July 12, 2016 / 10:47 PM / 2 years ago

GRAINS-Soybeans jump on worries heat may threaten U.S. crops

* Soybean traders eye hot weather ahead in Midwest

* Weather worries overshadow USDA crop report (Adds closing prices, analyst comments, USDA report)

By Tom Polansek

CHICAGO, July 12 (Reuters) - U.S. grain futures rose on Tuesday, with soybeans touching a one-week high, on worries that a heat wave may threaten crops later this summer.

Concerns about the risk of damaging weather overshadowed a new report from the U.S. Department of Agriculture, which predicted a big domestic soybean harvest will help offset rising overseas demand for U.S. supplies of the oilseed.

Traders grew worried about stressful crop conditions as forecasters said above-normal temperatures and near-normal to below-normal rainfall may spread across most of the United States next week.

“Approximately five minutes after today’s report, traders switched their focus to weather,” said Angie Setzer, vice president of grain for agriculture retailer Citizens LLC. “Extended forecasts continue to point toward potentially record-setting heat entering the Western Corn Belt.”

Most-active November soybean futures, which represent the crop that farmers will harvest this autumn, climbed 32 cents to $10.87 a bushel at the Chicago Board of Trade.

The most actively traded December corn contract advanced 4-3/4 cents to $3.60-1/4 a bushel, while September wheat gained 8 cents $4.38-1/2 a bushel.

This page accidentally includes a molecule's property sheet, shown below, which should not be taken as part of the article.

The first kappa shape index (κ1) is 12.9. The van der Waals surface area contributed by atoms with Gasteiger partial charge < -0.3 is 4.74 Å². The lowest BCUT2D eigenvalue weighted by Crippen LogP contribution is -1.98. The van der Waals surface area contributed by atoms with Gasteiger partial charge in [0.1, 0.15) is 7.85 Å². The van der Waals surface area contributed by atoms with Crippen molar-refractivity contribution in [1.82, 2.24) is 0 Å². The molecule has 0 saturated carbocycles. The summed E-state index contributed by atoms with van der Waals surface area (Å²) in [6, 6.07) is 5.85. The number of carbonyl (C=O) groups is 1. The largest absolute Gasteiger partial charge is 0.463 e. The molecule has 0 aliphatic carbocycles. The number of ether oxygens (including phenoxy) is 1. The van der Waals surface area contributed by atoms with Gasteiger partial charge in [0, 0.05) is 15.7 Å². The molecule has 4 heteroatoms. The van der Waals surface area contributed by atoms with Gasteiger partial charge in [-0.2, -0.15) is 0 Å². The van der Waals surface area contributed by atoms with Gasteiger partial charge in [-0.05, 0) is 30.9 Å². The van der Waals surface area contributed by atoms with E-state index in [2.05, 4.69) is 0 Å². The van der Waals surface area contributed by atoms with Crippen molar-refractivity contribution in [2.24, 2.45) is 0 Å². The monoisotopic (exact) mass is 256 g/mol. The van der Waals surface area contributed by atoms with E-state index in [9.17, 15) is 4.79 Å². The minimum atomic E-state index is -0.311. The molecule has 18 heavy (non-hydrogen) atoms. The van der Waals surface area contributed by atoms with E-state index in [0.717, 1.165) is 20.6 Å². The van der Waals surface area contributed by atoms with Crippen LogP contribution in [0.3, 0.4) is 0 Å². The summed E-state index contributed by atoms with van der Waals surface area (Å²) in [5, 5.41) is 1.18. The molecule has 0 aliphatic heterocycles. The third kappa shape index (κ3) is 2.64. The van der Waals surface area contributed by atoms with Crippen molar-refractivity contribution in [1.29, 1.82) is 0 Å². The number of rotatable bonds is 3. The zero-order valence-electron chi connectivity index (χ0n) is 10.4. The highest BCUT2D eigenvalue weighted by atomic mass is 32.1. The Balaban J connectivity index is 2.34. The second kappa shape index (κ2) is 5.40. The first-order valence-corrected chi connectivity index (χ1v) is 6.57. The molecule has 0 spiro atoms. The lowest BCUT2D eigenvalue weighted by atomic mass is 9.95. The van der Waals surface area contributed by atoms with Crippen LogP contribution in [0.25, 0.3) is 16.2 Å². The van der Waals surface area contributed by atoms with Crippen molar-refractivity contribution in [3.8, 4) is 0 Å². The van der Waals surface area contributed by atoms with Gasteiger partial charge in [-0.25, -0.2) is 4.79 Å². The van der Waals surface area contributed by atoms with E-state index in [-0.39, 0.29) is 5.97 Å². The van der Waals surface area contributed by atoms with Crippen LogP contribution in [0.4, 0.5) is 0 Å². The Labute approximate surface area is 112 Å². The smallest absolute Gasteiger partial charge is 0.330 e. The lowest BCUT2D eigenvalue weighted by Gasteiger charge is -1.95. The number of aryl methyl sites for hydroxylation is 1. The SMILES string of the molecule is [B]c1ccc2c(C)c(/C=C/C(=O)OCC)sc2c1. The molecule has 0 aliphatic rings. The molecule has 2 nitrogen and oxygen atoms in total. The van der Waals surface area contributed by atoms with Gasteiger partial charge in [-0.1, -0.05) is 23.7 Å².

The sector has already had a roller coaster year. In January, grain prices careened toward multi-year lows as the U.S. dollar reached a demand-dampening 12-year high against other currencies.

By early June, soybean futures approached a two-year high on concerns about poor weather hurting output in South America, which competes with the United States for export business. But on Friday, the market touched a one-month low, 15 percent below its peak from a month earlier, partly because of favorable U.S. weather.

The recent setback makes soybean futures more susceptible to rallies based on concerns that heat and dryness may emerge, traders said. There is “lots of growing season ahead for (the) U.S. that may contain brief bouts of adverse weather,” said Rich Feltes, head of market insights for broker R.J. O’Brien.

Mostly favorable weather so far this year led the USDA, in its crop report, to project the average U.S. corn yield this year will reach 168 bushels per acre, its biggest estimate ever for July.

The agency is likely to boost the already massive yield forecast in the coming months, according to historical data that show estimates of big crops tend to grow even larger as harvest time nears. (Additional reporting by Naveen Thukral in Singapore and Gus Trompiz in Paris; Editing by David Gregorio and Sandra Maler)

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